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We next evaluate whether the ballot-initiative statutes violate procedural due process. The Fourteenth Amendment provides, in part, that no state shall “deprive any person of life, liberty, or property, without due process of law.” U.S. Const. amend. XIV § 1. To establish a claim of procedural due process, a plaintiff must show that (1) he or she had a life, liberty, or property interest protected by the Due Process Clause; (2) he or she was deprived of this protected interest; and (3) the state did not afford adequate procedural rights. Daily Servs., LLC v. Valentino, 756 F.3d 893, 904 (6th Cir. 2014) (citation omitted).
As noted, Plaintiffs did not raise a procedural due process claim below. Nevertheless, the district court concluded that Plaintiffs had a protected “right to participate in Ohio’s initiative process with . . . adequate review in the courts of Ohio.” (R. 37, PID 291.) According to the district court, this liberty interest derives from state law; the district court reasoned that because Ohio established a ballot-initiative process, it is constitutionally bound not to “restrict the process in any manner” that would violate due process. (Id. at PID 290 (citing Taxpayers United, 994 F.2d at 295).)
We need not decide whether Ohio has created a constitutionally protected liberty interest, however, because it is clear that the State affords aggrieved ballot-initiative proponents adequate procedural rights through the availability of mandamus relief in the state courts. This court has previously found that state mandamus is a satisfactory post-deprivation remedy for the purposes of procedural due process. See Kahles v. City of Cincinnati, 704 F. App’x 501, 507 (6th Cir. 2017) (“[P]laintiffs were able to seek a writ of mandamus in the state-court system to challenge any alleged abuse of discretion on the part of the City’s medical director. . . . The plaintiffs thus received the process to which they were due.”); Martinez v. City of Cleveland, 700 F. App’x 521, 522–23 (6th Cir. 2017) (“Because Martinez had [state mandamus relief] available to him, no due-process violation occurred.”). And although the district court held that only de novo review will suffice, due process does not mandate any particular standard of review. See Miller v. Francis, 269 F.3d 609, 621 (6th Cir. 2001) (“Miller does not cite, nor are we aware of, any Supreme Court precedent vesting him with a procedural due process right to a particular standard of appellate review in the state courts.”).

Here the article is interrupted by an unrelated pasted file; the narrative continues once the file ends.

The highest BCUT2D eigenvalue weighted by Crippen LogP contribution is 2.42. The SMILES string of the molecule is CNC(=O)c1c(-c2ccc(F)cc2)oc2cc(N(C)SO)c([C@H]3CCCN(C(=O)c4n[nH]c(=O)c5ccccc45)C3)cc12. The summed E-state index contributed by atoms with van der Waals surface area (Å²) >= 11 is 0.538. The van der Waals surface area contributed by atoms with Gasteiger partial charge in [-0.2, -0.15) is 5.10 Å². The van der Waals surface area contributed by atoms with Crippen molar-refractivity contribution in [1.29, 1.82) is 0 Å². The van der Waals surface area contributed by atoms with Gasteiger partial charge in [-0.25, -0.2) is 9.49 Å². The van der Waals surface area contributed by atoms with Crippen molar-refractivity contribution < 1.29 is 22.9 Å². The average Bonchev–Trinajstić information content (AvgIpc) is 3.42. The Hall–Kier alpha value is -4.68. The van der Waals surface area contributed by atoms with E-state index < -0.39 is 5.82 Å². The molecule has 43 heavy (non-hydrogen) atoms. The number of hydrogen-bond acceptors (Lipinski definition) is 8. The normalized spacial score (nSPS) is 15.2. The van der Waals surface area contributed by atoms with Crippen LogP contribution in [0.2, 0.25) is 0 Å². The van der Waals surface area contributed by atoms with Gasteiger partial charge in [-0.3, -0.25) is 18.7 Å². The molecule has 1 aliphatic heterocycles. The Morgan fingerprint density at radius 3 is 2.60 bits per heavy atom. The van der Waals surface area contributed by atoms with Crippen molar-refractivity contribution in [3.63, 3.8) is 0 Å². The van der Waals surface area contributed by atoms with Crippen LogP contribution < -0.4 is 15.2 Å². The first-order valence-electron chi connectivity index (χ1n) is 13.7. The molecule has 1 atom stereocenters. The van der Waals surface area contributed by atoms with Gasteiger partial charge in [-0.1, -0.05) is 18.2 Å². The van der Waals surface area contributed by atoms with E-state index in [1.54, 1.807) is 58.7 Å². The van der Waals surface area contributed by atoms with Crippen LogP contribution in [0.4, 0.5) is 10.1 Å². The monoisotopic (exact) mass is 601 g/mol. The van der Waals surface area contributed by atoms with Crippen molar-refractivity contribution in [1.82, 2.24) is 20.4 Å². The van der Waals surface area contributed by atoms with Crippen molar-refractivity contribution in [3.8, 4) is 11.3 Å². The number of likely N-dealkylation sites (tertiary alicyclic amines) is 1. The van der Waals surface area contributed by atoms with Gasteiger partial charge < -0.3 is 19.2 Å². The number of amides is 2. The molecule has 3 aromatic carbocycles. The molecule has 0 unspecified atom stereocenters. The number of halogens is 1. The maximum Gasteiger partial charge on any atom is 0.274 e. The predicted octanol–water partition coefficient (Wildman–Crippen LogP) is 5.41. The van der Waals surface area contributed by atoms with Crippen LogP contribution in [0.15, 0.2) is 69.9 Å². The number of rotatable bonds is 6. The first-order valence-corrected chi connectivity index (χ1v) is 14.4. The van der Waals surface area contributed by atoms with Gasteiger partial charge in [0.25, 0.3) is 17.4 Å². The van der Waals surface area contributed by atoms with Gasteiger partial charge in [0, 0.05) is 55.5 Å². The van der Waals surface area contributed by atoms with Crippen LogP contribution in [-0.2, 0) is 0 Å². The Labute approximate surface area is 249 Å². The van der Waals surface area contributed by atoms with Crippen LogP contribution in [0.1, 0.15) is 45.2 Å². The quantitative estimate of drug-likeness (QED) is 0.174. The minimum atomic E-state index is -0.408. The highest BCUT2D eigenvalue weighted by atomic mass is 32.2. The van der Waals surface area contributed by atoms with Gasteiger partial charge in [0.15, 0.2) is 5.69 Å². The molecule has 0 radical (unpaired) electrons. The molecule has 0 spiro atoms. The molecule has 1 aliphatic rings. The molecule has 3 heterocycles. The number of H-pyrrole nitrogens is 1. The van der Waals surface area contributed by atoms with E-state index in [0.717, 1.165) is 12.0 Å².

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Plaintiffs therefore cannot state a procedural due process claim, and the district court erred in concluding otherwise.
For the reasons stated above, we REVERSE the district court’s order and VACATE the permanent injunction.
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CONCURRING IN PART AND IN THE JUDGMENT
JOHN K. BUSH, Circuit Judge, concurring in part and concurring in the judgment. I agree with the Majority that the Ohio legislative authority statutes1 do not violate either the First Amendment as incorporated by the Fourteenth Amendment or the Due Process Clause of the Fourteenth Amendment. I join Parts I, II, and IV of the majority opinion, but, as explained below, my reasoning differs from the remainder of the Majority’s analysis. It is arguable that Ohio’s legislative authority statutes do not regulate “speech” within the meaning of the First Amendment at all because they concern only election mechanics. But even assuming that state-referendum laws regulate First Amendment speech, regulations of the nature at issue here do not warrant heightened scrutiny under that constitutional provision. States are free to fashion rules of election mechanics that are content-neutral and do not discriminate against any particular point of view, including rules that affect the types of matters that may be subject to popular initiatives, without running afoul of the First Amendment.
To understand why the First Amendment either is not implicated at all or, if it is, imposes no heightened scrutiny here, we should bear in mind what the Ohio legislative authority statutes do and do not regulate. Cf. John Doe No. 1 v. Reed, 561 U.S. 186, 212 (2010) (Sotomayor, J., concurring) (“In assessing the countervailing interests at stake in this case, we must be mindful of the character of initiatives and referenda. These mechanisms of direct democracy are not compelled by the Federal Constitution. It is instead up to the people of each State, acting in their sovereign capacity, to decide whether and how to permit legislation by popular action.”). First, these statutes do not regulate a citizen’s ability to advocate for a proposed initiative or regulate any speech surrounding the issue on the ballot. Second, these statutes only address proposed